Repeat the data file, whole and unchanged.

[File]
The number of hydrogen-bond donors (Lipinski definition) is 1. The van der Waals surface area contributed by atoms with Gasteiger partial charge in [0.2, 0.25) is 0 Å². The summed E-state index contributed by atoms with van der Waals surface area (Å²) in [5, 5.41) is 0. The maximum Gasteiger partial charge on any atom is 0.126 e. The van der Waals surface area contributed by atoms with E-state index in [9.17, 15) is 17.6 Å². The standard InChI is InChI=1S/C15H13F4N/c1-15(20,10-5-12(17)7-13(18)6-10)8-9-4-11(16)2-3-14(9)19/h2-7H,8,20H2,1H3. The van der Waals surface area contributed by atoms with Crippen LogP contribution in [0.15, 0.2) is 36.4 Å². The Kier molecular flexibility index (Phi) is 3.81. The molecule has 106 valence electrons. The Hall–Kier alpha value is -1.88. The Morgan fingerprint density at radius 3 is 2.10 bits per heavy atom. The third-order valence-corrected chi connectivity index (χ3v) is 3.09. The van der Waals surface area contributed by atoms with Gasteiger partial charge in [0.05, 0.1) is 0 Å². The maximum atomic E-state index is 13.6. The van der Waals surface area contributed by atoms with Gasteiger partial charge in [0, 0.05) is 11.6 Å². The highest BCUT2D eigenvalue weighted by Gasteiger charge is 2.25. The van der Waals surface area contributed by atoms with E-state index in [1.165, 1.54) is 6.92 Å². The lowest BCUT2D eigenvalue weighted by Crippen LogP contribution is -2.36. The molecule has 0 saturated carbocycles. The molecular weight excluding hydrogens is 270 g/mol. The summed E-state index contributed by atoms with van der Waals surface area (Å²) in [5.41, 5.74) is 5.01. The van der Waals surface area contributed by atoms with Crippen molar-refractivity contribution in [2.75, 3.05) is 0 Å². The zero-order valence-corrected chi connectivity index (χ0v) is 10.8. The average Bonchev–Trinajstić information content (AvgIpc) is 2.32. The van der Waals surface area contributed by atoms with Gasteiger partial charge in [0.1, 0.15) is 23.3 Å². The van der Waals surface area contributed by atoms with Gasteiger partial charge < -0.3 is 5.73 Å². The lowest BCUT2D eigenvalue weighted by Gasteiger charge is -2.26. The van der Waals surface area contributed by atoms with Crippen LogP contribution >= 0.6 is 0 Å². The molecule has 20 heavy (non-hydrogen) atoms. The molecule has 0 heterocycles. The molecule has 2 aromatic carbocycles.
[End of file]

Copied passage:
The number of hydrogen-bond donors (Lipinski definition) is 1. The van der Waals surface area contributed by atoms with Gasteiger partial charge in [0.2, 0.25) is 0 Å². The summed E-state index contributed by atoms with van der Waals surface area (Å²) in [5, 5.41) is 0. The maximum Gasteiger partial charge on any atom is 0.126 e. The van der Waals surface area contributed by atoms with E-state index in [9.17, 15) is 17.6 Å². The standard InChI is InChI=1S/C15H13F4N/c1-15(20,10-5-12(17)7-13(18)6-10)8-9-4-11(16)2-3-14(9)19/h2-7H,8,20H2,1H3. The van der Waals surface area contributed by atoms with Crippen LogP contribution in [0.15, 0.2) is 36.4 Å². The Kier molecular flexibility index (Phi) is 3.81. The molecule has 106 valence electrons. The Hall–Kier alpha value is -1.88. The Morgan fingerprint density at radius 3 is 2.10 bits per heavy atom. The third-order valence-corrected chi connectivity index (χ3v) is 3.09. The van der Waals surface area contributed by atoms with Gasteiger partial charge in [0.05, 0.1) is 0 Å². The maximum atomic E-state index is 13.6. The van der Waals surface area contributed by atoms with Gasteiger partial charge in [0, 0.05) is 11.6 Å². The highest BCUT2D eigenvalue weighted by Gasteiger charge is 2.25. The van der Waals surface area contributed by atoms with E-state index in [1.165, 1.54) is 6.92 Å². The lowest BCUT2D eigenvalue weighted by Crippen LogP contribution is -2.36. The molecule has 0 saturated carbocycles. The molecular weight excluding hydrogens is 270 g/mol. The summed E-state index contributed by atoms with van der Waals surface area (Å²) in [5.41, 5.74) is 5.01. The van der Waals surface area contributed by atoms with Crippen molar-refractivity contribution in [2.75, 3.05) is 0 Å². The zero-order valence-corrected chi connectivity index (χ0v) is 10.8. The average Bonchev–Trinajstić information content (AvgIpc) is 2.32. The van der Waals surface area contributed by atoms with Gasteiger partial charge in [0.1, 0.15) is 23.3 Å². The van der Waals surface area contributed by atoms with Gasteiger partial charge < -0.3 is 5.73 Å². The lowest BCUT2D eigenvalue weighted by Gasteiger charge is -2.26. The van der Waals surface area contributed by atoms with Crippen LogP contribution >= 0.6 is 0 Å². The molecule has 20 heavy (non-hydrogen) atoms. The molecule has 0 heterocycles. The molecule has 2 aromatic carbocycles.